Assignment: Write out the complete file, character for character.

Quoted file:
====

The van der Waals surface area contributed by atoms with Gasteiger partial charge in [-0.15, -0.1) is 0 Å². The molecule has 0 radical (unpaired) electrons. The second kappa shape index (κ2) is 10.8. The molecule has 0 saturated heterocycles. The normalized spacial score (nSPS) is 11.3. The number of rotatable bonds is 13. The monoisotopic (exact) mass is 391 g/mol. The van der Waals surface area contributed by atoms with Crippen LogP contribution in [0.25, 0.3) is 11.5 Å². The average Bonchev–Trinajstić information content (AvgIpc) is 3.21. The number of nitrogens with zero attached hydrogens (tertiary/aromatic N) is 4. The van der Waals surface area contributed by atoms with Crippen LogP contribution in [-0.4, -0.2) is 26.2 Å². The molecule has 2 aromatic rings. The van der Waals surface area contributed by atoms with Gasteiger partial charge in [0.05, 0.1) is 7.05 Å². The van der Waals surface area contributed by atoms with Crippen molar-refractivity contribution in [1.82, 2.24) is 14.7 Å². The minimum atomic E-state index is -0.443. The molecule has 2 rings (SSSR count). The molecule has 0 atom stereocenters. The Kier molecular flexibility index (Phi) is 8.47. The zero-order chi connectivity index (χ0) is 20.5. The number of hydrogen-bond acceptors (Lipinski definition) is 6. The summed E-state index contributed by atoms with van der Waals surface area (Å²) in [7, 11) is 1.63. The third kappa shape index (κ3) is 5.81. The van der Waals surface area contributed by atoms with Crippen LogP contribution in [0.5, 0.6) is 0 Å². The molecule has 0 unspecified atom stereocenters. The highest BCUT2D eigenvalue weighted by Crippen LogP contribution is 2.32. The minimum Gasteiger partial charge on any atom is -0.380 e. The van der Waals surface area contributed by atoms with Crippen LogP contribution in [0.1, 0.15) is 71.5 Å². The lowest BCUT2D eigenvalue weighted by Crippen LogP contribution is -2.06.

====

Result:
The van der Waals surface area contributed by atoms with Gasteiger partial charge in [-0.15, -0.1) is 0 Å². The molecule has 0 radical (unpaired) electrons. The second kappa shape index (κ2) is 10.8. The molecule has 0 saturated heterocycles. The normalized spacial score (nSPS) is 11.3. The number of rotatable bonds is 13. The monoisotopic (exact) mass is 391 g/mol. The van der Waals surface area contributed by atoms with Crippen LogP contribution in [0.25, 0.3) is 11.5 Å². The average Bonchev–Trinajstić information content (AvgIpc) is 3.21. The number of nitrogens with zero attached hydrogens (tertiary/aromatic N) is 4. The van der Waals surface area contributed by atoms with Crippen LogP contribution in [-0.4, -0.2) is 26.2 Å². The molecule has 2 aromatic rings. The van der Waals surface area contributed by atoms with Gasteiger partial charge in [0.05, 0.1) is 7.05 Å². The van der Waals surface area contributed by atoms with Crippen molar-refractivity contribution in [1.82, 2.24) is 14.7 Å². The minimum atomic E-state index is -0.443. The molecule has 2 rings (SSSR count). The molecule has 0 atom stereocenters. The Kier molecular flexibility index (Phi) is 8.47. The zero-order chi connectivity index (χ0) is 20.5. The number of hydrogen-bond acceptors (Lipinski definition) is 6. The summed E-state index contributed by atoms with van der Waals surface area (Å²) in [7, 11) is 1.63. The third kappa shape index (κ3) is 5.81. The van der Waals surface area contributed by atoms with Crippen LogP contribution in [0.5, 0.6) is 0 Å². The molecule has 0 unspecified atom stereocenters. The highest BCUT2D eigenvalue weighted by Crippen LogP contribution is 2.32. The minimum Gasteiger partial charge on any atom is -0.380 e. The van der Waals surface area contributed by atoms with Crippen LogP contribution in [0.1, 0.15) is 71.5 Å². The lowest BCUT2D eigenvalue weighted by Crippen LogP contribution is -2.06.